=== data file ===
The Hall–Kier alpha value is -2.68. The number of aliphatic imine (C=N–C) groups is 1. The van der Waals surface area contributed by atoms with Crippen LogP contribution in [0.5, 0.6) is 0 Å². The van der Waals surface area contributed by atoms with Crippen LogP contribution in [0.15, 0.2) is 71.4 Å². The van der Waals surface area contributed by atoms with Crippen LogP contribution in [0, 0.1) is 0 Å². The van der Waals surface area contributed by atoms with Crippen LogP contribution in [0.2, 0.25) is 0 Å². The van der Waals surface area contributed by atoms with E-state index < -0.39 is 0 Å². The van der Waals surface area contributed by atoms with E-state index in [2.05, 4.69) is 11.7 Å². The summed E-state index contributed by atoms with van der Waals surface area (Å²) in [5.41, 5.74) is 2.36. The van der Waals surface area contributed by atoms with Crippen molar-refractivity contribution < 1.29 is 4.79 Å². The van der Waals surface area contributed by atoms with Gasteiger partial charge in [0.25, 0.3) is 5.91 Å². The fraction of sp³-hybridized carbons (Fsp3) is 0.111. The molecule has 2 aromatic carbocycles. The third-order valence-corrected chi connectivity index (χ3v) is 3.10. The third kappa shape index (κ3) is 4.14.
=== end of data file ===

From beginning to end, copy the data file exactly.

The Hall–Kier alpha value is -2.68. The number of aliphatic imine (C=N–C) groups is 1. The van der Waals surface area contributed by atoms with Crippen LogP contribution in [0.5, 0.6) is 0 Å². The van der Waals surface area contributed by atoms with Crippen LogP contribution in [0.15, 0.2) is 71.4 Å². The van der Waals surface area contributed by atoms with Crippen LogP contribution in [0, 0.1) is 0 Å². The van der Waals surface area contributed by atoms with Crippen LogP contribution in [0.2, 0.25) is 0 Å². The van der Waals surface area contributed by atoms with E-state index < -0.39 is 0 Å². The van der Waals surface area contributed by atoms with E-state index in [2.05, 4.69) is 11.7 Å². The summed E-state index contributed by atoms with van der Waals surface area (Å²) in [5.41, 5.74) is 2.36. The van der Waals surface area contributed by atoms with Crippen molar-refractivity contribution < 1.29 is 4.79 Å². The van der Waals surface area contributed by atoms with Gasteiger partial charge in [0.25, 0.3) is 5.91 Å². The fraction of sp³-hybridized carbons (Fsp3) is 0.111. The molecule has 2 aromatic carbocycles. The third-order valence-corrected chi connectivity index (χ3v) is 3.10. The third kappa shape index (κ3) is 4.14.